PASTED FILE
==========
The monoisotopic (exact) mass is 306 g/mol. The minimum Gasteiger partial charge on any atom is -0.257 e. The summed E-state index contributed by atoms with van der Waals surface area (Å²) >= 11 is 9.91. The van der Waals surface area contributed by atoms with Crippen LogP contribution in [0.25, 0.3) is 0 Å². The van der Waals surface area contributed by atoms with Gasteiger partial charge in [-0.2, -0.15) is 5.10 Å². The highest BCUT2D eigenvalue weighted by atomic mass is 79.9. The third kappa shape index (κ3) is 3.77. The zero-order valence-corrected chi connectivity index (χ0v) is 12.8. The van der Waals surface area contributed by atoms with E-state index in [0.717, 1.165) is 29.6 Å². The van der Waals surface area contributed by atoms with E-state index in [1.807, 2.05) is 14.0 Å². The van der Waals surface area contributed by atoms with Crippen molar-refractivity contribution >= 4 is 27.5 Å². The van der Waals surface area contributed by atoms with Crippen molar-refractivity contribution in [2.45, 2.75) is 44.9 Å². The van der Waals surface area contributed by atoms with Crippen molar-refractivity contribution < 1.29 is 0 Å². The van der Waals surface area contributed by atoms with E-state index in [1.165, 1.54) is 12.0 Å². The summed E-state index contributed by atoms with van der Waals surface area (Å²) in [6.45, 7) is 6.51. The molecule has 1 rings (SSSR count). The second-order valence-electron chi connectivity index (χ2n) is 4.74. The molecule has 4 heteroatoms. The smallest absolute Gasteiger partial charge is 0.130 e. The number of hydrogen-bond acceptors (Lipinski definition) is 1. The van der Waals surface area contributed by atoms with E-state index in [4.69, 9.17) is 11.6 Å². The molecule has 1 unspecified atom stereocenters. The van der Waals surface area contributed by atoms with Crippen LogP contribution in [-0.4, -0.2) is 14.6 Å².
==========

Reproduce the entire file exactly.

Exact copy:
The monoisotopic (exact) mass is 306 g/mol. The minimum Gasteiger partial charge on any atom is -0.257 e. The summed E-state index contributed by atoms with van der Waals surface area (Å²) >= 11 is 9.91. The van der Waals surface area contributed by atoms with Crippen LogP contribution in [0.25, 0.3) is 0 Å². The van der Waals surface area contributed by atoms with Gasteiger partial charge in [-0.2, -0.15) is 5.10 Å². The highest BCUT2D eigenvalue weighted by atomic mass is 79.9. The third kappa shape index (κ3) is 3.77. The zero-order valence-corrected chi connectivity index (χ0v) is 12.8. The van der Waals surface area contributed by atoms with E-state index in [0.717, 1.165) is 29.6 Å². The van der Waals surface area contributed by atoms with E-state index in [1.807, 2.05) is 14.0 Å². The van der Waals surface area contributed by atoms with Crippen molar-refractivity contribution >= 4 is 27.5 Å². The van der Waals surface area contributed by atoms with Crippen molar-refractivity contribution in [2.45, 2.75) is 44.9 Å². The van der Waals surface area contributed by atoms with Crippen molar-refractivity contribution < 1.29 is 0 Å². The van der Waals surface area contributed by atoms with E-state index in [1.165, 1.54) is 12.0 Å². The summed E-state index contributed by atoms with van der Waals surface area (Å²) in [6.45, 7) is 6.51. The molecule has 1 rings (SSSR count). The second-order valence-electron chi connectivity index (χ2n) is 4.74. The molecule has 4 heteroatoms. The smallest absolute Gasteiger partial charge is 0.130 e. The number of hydrogen-bond acceptors (Lipinski definition) is 1. The van der Waals surface area contributed by atoms with E-state index in [4.69, 9.17) is 11.6 Å². The molecule has 1 unspecified atom stereocenters. The van der Waals surface area contributed by atoms with Crippen LogP contribution in [-0.4, -0.2) is 14.6 Å².